Moving can be exciting for you. You get a new opportunity, maybe a new job and a new home. But for kids, moving may seem like their world is flipping upside down. You can ease the transition by helping your child adjust to their new home. Let’s explore some ways to do this.
Talk openly with your child
Kids can totally sense problems; so if you stress over moving and the new home, they’ll feel it. Talk openly with your child about finding a new home, moving, and the challenges to come. Be available to answer questions and calm their fears. Don’t minimize their issues. To a child, the worst part of moving might be that they won’t be able to ride bikes with their neighborhood friends any more. That may not seem like a big deal to you, but it is a real concern to a child. Listen and reassure them of all the great things to come.
Involve your child in the home shopping process Looking at houses online? Let them tell you the ones they like and don’t like. While they don’t have the final say, they’ll feel great about having the option to express the features that are important to them. Does your daughter love her swing set in the backyard? Try and find a new home that will accommodate that. If your son enjoys his basketball goal in the driveway, look for a new home with a driveway for his at-home-court. Listening to their input will make them feel important.
Show off the new home and new town
Take kids by the new local park, school, and other fun spots. Get them excited about their new home town. What does the new town have to offer? Is there a professional sports team you can go watch? Is there a game room down the street where you can spend Friday nights? Help your child picture life in this strange new place. Allow older children access to books and websites about your new hometown so they can learn more on their own. Encourage them to create a “bucket list” of things they want to do in their new town.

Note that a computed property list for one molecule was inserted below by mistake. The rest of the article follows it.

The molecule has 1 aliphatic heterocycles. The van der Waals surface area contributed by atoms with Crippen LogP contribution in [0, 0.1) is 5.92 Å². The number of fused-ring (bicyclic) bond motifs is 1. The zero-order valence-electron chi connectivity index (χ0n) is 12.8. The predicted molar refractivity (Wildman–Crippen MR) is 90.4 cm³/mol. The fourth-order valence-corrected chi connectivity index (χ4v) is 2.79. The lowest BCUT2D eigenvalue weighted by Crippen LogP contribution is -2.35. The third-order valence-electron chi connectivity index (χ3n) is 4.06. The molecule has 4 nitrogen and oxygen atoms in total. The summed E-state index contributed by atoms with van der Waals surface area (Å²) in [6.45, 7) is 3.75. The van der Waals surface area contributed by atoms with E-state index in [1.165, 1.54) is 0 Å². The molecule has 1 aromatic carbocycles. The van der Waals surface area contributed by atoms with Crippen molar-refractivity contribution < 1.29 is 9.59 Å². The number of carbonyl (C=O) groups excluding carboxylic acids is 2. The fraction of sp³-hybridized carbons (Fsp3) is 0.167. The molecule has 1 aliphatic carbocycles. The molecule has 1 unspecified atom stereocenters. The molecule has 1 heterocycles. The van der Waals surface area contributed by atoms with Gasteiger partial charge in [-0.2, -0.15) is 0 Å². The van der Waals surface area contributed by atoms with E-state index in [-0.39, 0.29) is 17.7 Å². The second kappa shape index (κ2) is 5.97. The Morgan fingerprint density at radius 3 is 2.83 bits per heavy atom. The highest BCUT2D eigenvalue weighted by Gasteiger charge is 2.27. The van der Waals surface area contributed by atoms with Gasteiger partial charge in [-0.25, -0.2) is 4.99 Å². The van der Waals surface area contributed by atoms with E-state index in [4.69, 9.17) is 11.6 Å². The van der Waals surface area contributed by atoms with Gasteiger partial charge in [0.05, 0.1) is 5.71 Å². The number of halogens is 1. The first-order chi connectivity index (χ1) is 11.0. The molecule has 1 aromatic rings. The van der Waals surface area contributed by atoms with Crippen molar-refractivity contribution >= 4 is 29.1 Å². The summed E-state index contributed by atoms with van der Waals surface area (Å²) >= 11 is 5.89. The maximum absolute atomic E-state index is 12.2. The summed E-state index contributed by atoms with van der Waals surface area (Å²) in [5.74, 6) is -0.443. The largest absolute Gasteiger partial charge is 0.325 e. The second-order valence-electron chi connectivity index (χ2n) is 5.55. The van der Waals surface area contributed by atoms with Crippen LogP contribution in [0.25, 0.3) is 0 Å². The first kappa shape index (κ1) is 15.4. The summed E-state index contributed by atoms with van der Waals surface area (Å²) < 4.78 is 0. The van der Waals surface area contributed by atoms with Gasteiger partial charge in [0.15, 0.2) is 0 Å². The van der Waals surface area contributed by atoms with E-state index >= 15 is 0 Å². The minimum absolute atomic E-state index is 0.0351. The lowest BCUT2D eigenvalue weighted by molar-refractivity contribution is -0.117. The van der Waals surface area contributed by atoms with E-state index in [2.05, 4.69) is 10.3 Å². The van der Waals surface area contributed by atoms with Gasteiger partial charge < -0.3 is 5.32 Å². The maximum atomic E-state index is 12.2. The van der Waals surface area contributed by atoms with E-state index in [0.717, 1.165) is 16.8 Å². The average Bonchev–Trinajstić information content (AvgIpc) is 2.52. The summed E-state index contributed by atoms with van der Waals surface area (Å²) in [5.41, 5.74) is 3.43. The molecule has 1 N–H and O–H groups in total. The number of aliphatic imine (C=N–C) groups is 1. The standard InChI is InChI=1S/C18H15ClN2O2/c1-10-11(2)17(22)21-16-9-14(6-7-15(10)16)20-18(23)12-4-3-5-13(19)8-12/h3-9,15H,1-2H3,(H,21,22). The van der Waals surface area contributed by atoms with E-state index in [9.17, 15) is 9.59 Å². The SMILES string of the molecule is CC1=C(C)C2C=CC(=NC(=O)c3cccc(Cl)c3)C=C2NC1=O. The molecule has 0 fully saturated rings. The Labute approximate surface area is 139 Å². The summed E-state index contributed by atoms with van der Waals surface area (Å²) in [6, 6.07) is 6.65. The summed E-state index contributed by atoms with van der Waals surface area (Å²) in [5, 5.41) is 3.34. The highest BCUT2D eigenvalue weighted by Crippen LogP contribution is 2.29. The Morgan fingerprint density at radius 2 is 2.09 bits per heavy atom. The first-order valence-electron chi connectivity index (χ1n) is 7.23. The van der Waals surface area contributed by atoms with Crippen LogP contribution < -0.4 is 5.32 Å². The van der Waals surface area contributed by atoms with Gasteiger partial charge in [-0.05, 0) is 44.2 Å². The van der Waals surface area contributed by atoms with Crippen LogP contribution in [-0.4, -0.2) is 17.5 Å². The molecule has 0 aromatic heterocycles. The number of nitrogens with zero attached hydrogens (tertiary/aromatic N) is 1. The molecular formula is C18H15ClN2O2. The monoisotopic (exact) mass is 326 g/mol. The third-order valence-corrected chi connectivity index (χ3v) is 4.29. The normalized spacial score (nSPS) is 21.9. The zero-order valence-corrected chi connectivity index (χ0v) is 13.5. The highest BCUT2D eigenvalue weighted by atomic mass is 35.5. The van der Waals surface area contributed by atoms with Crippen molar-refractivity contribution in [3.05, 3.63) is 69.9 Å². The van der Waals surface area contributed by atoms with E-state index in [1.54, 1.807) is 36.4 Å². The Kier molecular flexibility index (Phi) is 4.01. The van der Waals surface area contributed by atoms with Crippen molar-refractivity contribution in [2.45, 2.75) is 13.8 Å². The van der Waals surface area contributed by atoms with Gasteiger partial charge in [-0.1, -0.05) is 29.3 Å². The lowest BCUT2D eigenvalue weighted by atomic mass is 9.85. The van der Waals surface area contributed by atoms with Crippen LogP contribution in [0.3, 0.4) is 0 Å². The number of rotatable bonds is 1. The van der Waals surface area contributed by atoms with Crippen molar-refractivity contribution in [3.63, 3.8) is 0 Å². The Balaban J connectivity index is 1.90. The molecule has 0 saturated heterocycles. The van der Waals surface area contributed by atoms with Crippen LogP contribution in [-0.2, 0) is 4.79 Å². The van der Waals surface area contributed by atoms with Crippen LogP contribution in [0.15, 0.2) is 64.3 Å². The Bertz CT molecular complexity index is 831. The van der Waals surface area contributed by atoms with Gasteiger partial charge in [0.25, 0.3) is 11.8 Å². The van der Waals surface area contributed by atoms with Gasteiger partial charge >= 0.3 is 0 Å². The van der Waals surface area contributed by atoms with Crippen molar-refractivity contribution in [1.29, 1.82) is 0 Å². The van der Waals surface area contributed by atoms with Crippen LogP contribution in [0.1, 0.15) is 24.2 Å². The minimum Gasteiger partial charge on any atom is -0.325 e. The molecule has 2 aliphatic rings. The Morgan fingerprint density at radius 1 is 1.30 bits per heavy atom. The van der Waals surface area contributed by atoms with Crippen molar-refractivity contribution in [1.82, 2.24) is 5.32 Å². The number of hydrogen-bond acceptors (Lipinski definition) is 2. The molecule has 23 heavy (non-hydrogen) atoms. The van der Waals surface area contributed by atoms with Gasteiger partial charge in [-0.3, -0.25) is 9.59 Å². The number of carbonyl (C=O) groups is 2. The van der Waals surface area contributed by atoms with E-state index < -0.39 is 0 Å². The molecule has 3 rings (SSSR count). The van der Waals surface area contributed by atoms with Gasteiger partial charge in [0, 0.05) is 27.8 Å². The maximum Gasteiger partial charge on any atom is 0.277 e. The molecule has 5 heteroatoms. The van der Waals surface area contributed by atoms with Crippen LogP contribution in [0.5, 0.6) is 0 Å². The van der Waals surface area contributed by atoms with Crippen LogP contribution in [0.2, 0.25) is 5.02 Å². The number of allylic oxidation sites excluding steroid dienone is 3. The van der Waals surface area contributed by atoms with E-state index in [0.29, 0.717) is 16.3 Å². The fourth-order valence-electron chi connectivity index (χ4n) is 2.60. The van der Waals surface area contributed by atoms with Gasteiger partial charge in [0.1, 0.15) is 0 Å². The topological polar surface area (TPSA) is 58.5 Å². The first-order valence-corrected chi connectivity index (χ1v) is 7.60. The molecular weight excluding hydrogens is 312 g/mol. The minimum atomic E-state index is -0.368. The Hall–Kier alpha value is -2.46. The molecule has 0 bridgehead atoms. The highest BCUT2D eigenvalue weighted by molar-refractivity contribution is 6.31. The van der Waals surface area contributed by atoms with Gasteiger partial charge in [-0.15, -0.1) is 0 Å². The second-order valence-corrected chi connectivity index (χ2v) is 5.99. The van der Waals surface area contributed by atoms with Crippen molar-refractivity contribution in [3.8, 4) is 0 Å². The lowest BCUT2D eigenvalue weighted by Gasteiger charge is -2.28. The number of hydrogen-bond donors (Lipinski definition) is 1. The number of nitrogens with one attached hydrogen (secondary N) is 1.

Give your child an outlet
During the stresses of moving, give your kids some sort of stress-release outlet. Do you need to keep their crayons out so they can express themselves artistically? Maybe your son should take his guitar along with him so he can release some steam jamming out. Or maybe your daughter should hang on to her soccer ball so she can go run around and release some tension. Whatever that outlet is for your child, make it accessible to them during the move.
Set up their room first
If possible, try and set up their new room first so they can start to feel at home right away. They can feel frustrated and lost in a new home, so giving them a safe haven is important to help them adjust. If possible, let your child have some input on the décor of their room, too. They can really take pride in their new room that they helped design.
After moving, help your children find their place socially. They will adjust to their new home better if they feel connected. Get involved in sports teams, school activities, church groups, or any other places where your child can make new friends. Also help kids stay in touch with their old friends. Technology makes this really easy with social networks and video calling.
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